Cats and Panting.

vertigho

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So recently my cat Bruce had started panting occasionally. It would be happen after he had been running around, and the panting would generally last for 5-15 seconds.

Bruce is a 1 year old, orange and white, domestic short-hair. I got him back in late February, and when he first came home, he had some occasional panting, but I chalked that up to the fact that he hadn't been able to run in months. This eventually went away.

Bruce has always had some "snoring" sounds. I noticed them since the day that he came home, and the vet checked him out, and said he wasn't at all concerned.

He's always had this "snoring" sound occasionally, but just recently he has started panting again. When Bruce was a kitten (according to the SPCA records) he nearly died from a severe URI (upper respiratory infection). He was given some heavy-duty drugs to help him out, but he did finally come out.

The panting isn't constant, it only happens a handful of times per day, and it doesn't last long (anywhere from 5-20 seconds). He's still eating well, he's still running around and playing, and he doesn't appear to be in any kind of distress. (In other words, he's acting like a perfectly fine kitty, aside from the panting.)

I took him to the vet today, and the vet checked him over. He said that his heart sounded fine, as did his lungs. He checked his mouth and he didn't see anything in there, and he was able to determine that he didn't have any kind of invasion tumor in his nasal passage. Overall, he wasn't concerned with him.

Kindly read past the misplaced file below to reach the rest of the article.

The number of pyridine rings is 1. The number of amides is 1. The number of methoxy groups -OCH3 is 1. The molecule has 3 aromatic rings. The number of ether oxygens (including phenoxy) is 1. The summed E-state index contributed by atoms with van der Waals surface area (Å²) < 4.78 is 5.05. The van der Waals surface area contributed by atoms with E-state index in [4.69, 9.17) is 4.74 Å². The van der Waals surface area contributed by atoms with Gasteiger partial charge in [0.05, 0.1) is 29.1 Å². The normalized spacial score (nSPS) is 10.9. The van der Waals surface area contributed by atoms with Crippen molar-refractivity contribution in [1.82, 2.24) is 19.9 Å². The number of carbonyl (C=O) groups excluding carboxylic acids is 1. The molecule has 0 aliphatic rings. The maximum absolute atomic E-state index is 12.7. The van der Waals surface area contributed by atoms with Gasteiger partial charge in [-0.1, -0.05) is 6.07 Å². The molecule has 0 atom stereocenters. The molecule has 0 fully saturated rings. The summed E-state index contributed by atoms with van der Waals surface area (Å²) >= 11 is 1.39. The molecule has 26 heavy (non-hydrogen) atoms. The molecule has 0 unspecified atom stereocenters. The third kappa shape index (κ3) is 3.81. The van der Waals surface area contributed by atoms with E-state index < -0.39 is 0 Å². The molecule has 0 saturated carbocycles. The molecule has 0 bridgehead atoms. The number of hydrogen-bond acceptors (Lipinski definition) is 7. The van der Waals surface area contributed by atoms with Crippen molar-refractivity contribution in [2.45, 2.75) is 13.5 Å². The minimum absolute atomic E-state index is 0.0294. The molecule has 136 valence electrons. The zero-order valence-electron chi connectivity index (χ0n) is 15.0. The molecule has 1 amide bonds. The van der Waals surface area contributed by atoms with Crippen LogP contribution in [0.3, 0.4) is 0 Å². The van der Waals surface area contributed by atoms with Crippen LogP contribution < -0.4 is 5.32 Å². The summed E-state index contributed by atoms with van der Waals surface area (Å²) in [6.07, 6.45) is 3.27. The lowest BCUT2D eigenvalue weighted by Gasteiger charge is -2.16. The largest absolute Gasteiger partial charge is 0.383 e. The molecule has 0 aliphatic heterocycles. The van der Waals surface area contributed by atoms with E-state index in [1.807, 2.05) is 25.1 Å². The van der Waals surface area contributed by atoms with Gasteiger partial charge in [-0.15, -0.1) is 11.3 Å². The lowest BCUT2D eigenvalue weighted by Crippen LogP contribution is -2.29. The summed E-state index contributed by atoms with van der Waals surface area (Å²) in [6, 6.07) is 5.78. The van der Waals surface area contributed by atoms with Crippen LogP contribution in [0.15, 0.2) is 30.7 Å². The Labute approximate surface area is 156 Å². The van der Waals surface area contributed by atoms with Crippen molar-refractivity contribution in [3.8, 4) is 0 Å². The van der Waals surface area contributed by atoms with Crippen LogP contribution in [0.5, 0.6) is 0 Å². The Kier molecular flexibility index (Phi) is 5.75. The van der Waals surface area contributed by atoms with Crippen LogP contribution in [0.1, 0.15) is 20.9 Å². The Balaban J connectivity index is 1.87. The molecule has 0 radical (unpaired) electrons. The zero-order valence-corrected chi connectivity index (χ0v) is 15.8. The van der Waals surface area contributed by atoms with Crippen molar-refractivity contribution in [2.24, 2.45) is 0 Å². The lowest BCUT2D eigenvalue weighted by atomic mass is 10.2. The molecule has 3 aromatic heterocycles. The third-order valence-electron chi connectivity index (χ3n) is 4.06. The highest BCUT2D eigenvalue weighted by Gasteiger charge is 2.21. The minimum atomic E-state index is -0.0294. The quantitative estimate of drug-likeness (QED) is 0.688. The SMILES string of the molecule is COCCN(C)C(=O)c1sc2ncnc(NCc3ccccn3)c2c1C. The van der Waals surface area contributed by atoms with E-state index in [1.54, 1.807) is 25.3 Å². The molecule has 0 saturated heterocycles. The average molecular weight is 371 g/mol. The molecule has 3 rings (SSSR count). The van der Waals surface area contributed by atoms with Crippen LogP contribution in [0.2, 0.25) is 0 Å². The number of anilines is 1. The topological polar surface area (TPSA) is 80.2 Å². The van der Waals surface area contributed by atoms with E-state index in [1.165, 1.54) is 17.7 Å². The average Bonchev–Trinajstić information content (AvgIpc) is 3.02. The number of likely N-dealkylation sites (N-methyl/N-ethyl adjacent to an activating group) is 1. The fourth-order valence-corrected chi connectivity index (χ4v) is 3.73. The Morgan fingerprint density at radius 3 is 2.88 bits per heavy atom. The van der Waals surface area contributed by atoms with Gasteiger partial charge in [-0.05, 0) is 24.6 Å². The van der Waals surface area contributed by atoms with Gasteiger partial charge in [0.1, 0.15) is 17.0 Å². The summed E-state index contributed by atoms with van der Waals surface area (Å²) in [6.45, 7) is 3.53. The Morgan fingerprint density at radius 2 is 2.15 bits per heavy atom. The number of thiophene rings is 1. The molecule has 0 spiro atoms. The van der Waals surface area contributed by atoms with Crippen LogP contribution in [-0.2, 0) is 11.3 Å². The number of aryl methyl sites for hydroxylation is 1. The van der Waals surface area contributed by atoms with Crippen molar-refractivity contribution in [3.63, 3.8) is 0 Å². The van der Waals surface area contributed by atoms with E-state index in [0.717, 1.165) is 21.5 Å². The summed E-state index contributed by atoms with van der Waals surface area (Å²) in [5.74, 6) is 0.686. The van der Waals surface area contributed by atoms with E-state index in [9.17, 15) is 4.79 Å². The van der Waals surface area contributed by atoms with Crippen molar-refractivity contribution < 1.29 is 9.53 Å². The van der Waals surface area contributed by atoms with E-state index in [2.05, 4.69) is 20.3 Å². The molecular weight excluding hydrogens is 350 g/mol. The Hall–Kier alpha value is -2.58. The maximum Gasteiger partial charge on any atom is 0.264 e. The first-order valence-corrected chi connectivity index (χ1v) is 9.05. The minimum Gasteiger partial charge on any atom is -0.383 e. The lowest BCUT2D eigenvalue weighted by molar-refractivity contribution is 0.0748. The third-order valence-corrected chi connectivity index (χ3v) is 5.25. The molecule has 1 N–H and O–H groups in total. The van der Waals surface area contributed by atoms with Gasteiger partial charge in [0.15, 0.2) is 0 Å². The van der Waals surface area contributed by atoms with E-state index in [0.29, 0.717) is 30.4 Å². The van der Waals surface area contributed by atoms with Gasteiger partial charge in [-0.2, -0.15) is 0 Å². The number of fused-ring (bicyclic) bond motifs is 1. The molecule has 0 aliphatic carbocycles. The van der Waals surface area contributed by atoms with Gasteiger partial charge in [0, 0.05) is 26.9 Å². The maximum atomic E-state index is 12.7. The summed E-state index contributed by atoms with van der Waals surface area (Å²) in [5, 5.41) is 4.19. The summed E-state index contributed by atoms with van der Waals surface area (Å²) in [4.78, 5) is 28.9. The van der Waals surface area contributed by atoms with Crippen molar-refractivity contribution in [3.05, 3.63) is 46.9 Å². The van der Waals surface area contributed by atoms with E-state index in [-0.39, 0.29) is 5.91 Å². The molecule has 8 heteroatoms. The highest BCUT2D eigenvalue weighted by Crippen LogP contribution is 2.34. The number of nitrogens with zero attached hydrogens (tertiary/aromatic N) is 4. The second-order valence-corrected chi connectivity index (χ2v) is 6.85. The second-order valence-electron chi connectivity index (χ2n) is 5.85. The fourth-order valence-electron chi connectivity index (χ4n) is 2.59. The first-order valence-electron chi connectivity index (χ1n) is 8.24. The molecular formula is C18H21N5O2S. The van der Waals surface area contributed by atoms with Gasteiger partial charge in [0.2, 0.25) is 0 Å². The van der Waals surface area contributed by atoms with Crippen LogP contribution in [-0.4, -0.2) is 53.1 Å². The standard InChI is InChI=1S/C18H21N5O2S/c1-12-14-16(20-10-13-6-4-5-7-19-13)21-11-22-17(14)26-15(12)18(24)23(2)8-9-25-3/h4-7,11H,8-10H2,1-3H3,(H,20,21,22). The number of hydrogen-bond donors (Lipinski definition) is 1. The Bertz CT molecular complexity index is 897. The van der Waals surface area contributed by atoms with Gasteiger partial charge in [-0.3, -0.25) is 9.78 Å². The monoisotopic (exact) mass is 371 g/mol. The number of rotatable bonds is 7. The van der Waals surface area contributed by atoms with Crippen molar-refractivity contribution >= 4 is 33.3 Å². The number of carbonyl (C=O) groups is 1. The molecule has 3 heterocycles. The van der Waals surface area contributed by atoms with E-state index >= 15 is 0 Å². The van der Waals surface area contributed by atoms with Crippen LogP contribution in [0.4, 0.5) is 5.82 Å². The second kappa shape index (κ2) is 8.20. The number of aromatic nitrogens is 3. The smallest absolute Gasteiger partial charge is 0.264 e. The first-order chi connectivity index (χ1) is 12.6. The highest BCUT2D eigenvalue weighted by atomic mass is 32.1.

He said that his best prediction is that he has some type of tissue damage, or nerve damage in his nasal passage or throat that was either there when he was born, or that was damaged when he was sick. He said that if this was the case, it'd affect him for his entire life, but it's not by any means a serious thing. He said that he could do a chest x-ray, but due to the fact that he didn't have any reason to think that he'd find anything, he said that there was no point.

Again, Bruce is acting perfectly fine, and the vet said that nothing "jumped out" at him. He just told us to keep an eye on him, and assuming that the panting doesn't get worse, and assuming that he continues to act fine then there should be no worries....

Anyone have any thoughts on this?
 

nekochan

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Does he do it randomly or only after exertion? I have one cat who would play very long/hard if I let him keep playing with Da Bird, he'd play until he was panting-- that type of panting is normal if it is due to a lot of exertion like his was. I also have a black Maine Coon who will pant if she is put in a semi-warm area or if she is in direct sunlight (such as when we're in the car on the way to the vet) due to her being too warm, between her long insulating fur and light-absorbing color...